Texas Beef Brisket with Charred Tomato and Avocado Salsa
“It takes a dedicated pit boss 6-8 hours to spare and a good technique to get the right smoke penetration and produce a juicy but well-done piece of meat in a fraction of the time. That sounds like a contradiction, but it’s possible. All you need is an afternoon with plenty of beer on hand, a bit of patience, and the recipe that follows,” says John Stage, founder and pit master of Dinosaur Bar-B-Que.
- 1 beef brisket (4-6 pounds)
- 2 tablespoons Creole Seasoning (recipe below)
- ¼ cup olive oil
- 2 cups Mutha Sauce (or BBQ sauce of your choosing)
- ½ cup paprika
- ½ cup kosher salt
- ½ cup granulated garlic
- ¼ cup granulated onion
- 3 tablespoons black pepper
- 2 teaspoons white pepper
- 2 teaspoons cayenne pepper
- ¼ cup dried oregano
- ¼ cup dried thyme
- 2 teaspoons ground cumin
- 2 tablespoons sugar
- 1-½ lbs. plum tomatoes
- 2 tbsp. olive oil
- ¼ cup diced red onion
- ½ tsp. minced garlic
- 2 tsp. minced jalapeno
- ½ cup avocado, diced
- 2 tbsp. chopped fresh cilantro
- 2 tsp. lime juice
- 1 tsp. kosher salt
- 1 tsp. sugar
- ¼ tsp. Tabasco sauce
- 2 tsp. barbecue sauce
- Make the rub: thoroughly mix all ingredients in a bowl. Store in a plastic container with a tightly-fitting lid. Dump 6 cups of hickory wood chips into a bowl, cover with water, and soak for half an hour or so. Drain and divide the chips between 4 squares of aluminum foil. Wrap into individual packets, poking holes in the top of each one. Set aside.
- Pull off the grill rack and fire up the grill. Meanwhile, needle the brisket all over on both sides with a fork. Mix together the Creole Seasoning and oil and rub it all over the brisket. Once your coals are hot, pile them on one side of the bottom of the grill, and set two wood chip packets right on the coals. Position a drip pan filled with ½ inch of water on the side opposite the coals.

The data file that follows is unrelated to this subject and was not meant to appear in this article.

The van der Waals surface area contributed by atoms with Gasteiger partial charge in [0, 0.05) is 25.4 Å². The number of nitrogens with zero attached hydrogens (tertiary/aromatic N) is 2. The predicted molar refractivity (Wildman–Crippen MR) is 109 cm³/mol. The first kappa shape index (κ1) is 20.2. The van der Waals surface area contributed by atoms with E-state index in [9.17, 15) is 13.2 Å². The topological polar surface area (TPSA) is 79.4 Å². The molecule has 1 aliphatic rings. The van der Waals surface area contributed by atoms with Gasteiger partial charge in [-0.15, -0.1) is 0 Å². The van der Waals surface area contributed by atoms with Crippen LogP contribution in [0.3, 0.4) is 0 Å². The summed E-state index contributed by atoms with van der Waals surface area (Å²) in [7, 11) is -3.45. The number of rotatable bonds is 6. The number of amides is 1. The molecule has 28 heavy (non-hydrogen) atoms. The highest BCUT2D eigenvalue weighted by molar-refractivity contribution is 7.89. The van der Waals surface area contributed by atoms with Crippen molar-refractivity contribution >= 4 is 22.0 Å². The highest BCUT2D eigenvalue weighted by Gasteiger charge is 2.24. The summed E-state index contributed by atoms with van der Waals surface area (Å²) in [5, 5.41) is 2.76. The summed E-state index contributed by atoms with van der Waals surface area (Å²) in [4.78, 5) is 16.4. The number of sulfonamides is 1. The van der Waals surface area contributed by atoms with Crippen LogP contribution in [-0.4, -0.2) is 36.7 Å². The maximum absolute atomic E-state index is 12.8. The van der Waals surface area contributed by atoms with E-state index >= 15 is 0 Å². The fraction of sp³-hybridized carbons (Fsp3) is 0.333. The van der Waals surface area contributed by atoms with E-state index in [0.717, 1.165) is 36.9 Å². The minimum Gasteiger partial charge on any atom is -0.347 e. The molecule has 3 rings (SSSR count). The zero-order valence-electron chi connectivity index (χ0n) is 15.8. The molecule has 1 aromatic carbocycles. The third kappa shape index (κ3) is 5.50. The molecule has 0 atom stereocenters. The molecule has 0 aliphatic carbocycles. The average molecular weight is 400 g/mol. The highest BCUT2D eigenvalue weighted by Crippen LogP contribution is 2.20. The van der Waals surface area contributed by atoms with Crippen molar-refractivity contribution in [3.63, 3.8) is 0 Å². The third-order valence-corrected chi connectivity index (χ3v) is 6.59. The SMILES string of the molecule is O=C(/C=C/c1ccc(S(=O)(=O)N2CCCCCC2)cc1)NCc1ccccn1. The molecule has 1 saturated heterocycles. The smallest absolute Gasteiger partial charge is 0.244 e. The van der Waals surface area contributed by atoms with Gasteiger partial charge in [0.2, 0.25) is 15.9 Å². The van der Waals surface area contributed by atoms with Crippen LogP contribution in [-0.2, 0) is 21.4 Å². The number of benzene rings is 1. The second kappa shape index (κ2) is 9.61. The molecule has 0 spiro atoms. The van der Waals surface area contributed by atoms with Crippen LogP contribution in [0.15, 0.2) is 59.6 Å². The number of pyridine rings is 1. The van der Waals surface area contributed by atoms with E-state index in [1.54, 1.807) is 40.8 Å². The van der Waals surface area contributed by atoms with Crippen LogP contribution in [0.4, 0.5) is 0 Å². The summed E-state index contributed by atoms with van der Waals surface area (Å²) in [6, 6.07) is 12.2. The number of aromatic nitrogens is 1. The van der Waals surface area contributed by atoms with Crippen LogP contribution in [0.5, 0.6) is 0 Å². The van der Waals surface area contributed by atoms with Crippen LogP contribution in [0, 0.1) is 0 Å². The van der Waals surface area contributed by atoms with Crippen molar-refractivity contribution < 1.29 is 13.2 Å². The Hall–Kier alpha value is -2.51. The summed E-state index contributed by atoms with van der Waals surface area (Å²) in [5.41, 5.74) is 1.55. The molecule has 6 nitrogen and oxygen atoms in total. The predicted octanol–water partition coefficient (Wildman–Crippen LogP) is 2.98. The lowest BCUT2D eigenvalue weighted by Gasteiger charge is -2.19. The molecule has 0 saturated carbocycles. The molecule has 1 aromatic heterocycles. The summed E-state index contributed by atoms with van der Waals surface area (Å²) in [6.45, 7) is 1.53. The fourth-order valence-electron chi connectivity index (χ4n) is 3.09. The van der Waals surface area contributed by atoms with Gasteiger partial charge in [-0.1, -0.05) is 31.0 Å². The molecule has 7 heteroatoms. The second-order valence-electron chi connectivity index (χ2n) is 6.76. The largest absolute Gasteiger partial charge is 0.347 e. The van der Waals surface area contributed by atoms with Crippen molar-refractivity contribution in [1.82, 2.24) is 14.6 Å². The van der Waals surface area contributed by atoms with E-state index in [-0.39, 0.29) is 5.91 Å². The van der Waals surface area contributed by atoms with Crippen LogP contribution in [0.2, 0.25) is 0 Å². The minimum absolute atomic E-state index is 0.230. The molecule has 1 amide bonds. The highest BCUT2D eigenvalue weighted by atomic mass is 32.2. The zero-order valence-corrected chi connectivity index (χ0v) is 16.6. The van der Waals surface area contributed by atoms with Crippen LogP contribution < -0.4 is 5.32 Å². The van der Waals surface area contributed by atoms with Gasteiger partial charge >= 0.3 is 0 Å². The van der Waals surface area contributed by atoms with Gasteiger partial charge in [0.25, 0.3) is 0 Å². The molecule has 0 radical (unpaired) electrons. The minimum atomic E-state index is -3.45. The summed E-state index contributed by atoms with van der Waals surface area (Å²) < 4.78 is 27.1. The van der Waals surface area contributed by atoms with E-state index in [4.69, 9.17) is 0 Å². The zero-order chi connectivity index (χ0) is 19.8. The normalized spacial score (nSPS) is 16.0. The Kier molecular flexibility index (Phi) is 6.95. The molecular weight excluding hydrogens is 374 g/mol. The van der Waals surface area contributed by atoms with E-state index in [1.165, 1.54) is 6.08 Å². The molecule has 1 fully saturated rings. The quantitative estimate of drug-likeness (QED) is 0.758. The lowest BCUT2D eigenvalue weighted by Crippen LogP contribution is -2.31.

- Put the grill rack back in place and set the brisket, fat side up, over the drip pan, and close the lid. After about half an hour, check the grill temperature. It should settle down to 225 degrees, and if it’s hotter, close down the vent holes. If it’s cooler, open them up a bit.
- Check the temperature of the grill every hour for the next 6 or 7 hours and make adjustments. If the temperature dips to 200 degrees or less, add a couple of new hot briquettes to the pile of gray coals, close the lid, and open the vent holes a bit.
- Using tongs, reach into the grill after the brisket’s been smoking for 1 ½ hours, and remove the old packets of wood chips. Toss two new packets of chips onto the coals.
- After the brisket has been on the grill for 3 hours, you have achieved the necessary smoke penetration. Grab the meat with tongs, remove it from the grill, and wrap it tightly in foil. Return the foil-wrapped brisket to the grill and cover. Now, you’re sealing in the succulence of the meat as you continue to cook it to an internal temperature of 175-180 degrees. This will take another 3-4 hours, so keep working to maintain an even grill temperature of 225-250 degrees.
- Remove the brisket from the heat and let it rest in its foil packet for 15 minutes. Save all the roasting juices and skim off the fat. Slice the meat thinly across the grain and fan the slices out on a platter; pour the roasting juices over them. Serve with warmed BBQ sauce to spoon over the meat at the table.
Fire up the grill to medium heat. Core and split tomatoes in half lengthwise, place them in a bowl, and toss them with the oil. Grill them on both sides until charred, transfer them to a cutting board, and chop to a chunky texture. Add them back to the bowl and gently stir in the rest of the ingredients until combined.. Make the brisket. Serve with the Charred Tomato and Avocado Sauce.
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